Here in the United States many churches bless all sorts of animals on the saint day for Saint Francis of Assissi. A church in Connecticut would even have locals bring their work horses to church to be blessed on that day. St Stephen is the actual saint of horses in many Christian churches. It is said he tamed a horse only by showing it a cross. For hundreds of years December 26th, St Stephen’s Day, has been the day to take your horse to church to be blessed. It is interesting to see that in Slovenia this is still the case. ~ HfH
From: Slovenia TimesHorse owners brought their animals to church on Friday for blessing on St. Stephen’s Day, and many congregations around the country saw priests step out of the church to bless the animals.
The biggest blessing was held in the town of Šentjernej (SE), with almost 150 horsemen and more than 3,000 people attending.
Šentjernej Mayor Radko Luzar told the STA that the horse blessing ceremony in his town was among the oldest in Slovenia, with the event attracting horsemen and visitors from all around Slovenia.
The mayor sees the event as contribution to the preservation of the horse breeding and horse riding tradition in Slovenia, which has been present in the Šentjernej field since the Roman times. This year the ceremony was held for the 156th year in a row, he added.
According to Luzar, horses are the most appreciated animals in the town and a symbol of the Šentjernej field, with the local horse riding club boasting a 129-year-old tradition of harness racing.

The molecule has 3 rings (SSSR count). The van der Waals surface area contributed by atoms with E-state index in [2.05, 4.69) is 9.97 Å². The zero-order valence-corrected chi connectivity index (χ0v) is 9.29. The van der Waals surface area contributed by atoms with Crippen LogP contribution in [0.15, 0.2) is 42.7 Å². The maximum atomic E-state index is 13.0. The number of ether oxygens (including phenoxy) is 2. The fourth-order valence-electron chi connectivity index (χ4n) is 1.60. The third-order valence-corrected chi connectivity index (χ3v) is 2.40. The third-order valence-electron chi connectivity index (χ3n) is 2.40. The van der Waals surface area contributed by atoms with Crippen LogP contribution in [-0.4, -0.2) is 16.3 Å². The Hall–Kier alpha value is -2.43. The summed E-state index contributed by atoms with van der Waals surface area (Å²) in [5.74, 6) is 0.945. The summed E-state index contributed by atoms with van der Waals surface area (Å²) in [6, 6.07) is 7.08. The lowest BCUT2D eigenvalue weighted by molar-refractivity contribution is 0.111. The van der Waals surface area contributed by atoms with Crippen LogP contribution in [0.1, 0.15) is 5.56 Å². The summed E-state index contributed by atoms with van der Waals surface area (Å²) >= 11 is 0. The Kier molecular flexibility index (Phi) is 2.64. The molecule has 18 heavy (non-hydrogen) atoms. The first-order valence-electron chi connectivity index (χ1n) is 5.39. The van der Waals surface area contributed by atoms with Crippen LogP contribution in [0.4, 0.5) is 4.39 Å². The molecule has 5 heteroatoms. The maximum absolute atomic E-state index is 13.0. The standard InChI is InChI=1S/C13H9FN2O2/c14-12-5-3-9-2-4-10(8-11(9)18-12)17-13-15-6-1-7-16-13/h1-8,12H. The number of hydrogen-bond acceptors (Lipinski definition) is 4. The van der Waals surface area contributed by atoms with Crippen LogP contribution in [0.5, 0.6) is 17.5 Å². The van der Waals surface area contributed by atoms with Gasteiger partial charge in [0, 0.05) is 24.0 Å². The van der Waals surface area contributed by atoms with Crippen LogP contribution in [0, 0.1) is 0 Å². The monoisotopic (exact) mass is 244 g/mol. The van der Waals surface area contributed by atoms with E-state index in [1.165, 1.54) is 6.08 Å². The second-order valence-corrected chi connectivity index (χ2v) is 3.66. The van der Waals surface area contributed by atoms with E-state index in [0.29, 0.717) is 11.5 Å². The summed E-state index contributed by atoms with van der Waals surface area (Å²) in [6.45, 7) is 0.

The horse blessing ceremony in Šentjernej is organised by the local voluntary fire-fighters’ association together with the municipal authorities.
The horses and their owners fist gather at the local hippodrome before the procession is moved to the Church of Saint Francis Xavier in the near-by village of Dolenja Stara vas, which was built on the site of a former St Stephen’s Church in the 18th century.
The Ljubljana Auxiliary Bishop, Anton Jamnik, will meanwhile give blessing to horses at the Ljubljana hippodrome in the Stožice borough in the afternoon. The blessing is preceded by a sulky harness race.
The Evangelical-Lutheran Bishop, Geza Filo, also delivered a St. Stephen’s Day mass at the Ljubljana Primož Trubar Church.
According to a legend, St. Stephen tamed a wild horse with a cross and is celebrated as the patron of horses and other farm animals in central and northern Europe.
Horse blessings on this day were first mentioned in a 10th century manuscript from Germany’s Trier, while the first to report about such custom on Slovenian lands was polymath Janez Vajkard Valvasor (1641-1693).